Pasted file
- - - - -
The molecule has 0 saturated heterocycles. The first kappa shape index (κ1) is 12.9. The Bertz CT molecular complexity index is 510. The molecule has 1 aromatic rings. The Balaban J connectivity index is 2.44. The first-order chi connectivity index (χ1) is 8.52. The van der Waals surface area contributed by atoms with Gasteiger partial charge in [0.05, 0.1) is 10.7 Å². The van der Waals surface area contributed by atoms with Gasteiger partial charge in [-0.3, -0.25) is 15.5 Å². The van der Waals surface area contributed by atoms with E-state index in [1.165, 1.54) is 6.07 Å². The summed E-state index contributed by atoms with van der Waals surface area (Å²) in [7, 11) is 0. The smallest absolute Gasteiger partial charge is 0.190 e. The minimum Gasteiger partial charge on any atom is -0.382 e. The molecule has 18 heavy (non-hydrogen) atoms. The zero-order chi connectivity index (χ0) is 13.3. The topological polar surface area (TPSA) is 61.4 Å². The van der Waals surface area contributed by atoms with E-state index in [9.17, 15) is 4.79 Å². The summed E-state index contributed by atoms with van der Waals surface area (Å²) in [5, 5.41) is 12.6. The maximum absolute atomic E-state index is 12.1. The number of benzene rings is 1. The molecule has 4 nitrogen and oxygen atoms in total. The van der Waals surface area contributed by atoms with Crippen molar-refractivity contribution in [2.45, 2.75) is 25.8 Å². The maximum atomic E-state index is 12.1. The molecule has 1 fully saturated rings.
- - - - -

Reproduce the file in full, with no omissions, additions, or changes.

The molecule has 0 saturated heterocycles. The first kappa shape index (κ1) is 12.9. The Bertz CT molecular complexity index is 510. The molecule has 1 aromatic rings. The Balaban J connectivity index is 2.44. The first-order chi connectivity index (χ1) is 8.52. The van der Waals surface area contributed by atoms with Gasteiger partial charge in [0.05, 0.1) is 10.7 Å². The van der Waals surface area contributed by atoms with Gasteiger partial charge in [-0.3, -0.25) is 15.5 Å². The van der Waals surface area contributed by atoms with E-state index in [1.165, 1.54) is 6.07 Å². The summed E-state index contributed by atoms with van der Waals surface area (Å²) in [7, 11) is 0. The smallest absolute Gasteiger partial charge is 0.190 e. The minimum Gasteiger partial charge on any atom is -0.382 e. The molecule has 18 heavy (non-hydrogen) atoms. The zero-order chi connectivity index (χ0) is 13.3. The topological polar surface area (TPSA) is 61.4 Å². The van der Waals surface area contributed by atoms with E-state index in [9.17, 15) is 4.79 Å². The summed E-state index contributed by atoms with van der Waals surface area (Å²) in [5, 5.41) is 12.6. The maximum absolute atomic E-state index is 12.1. The number of benzene rings is 1. The molecule has 4 nitrogen and oxygen atoms in total. The van der Waals surface area contributed by atoms with Crippen molar-refractivity contribution in [2.45, 2.75) is 25.8 Å². The maximum atomic E-state index is 12.1. The molecule has 1 fully saturated rings.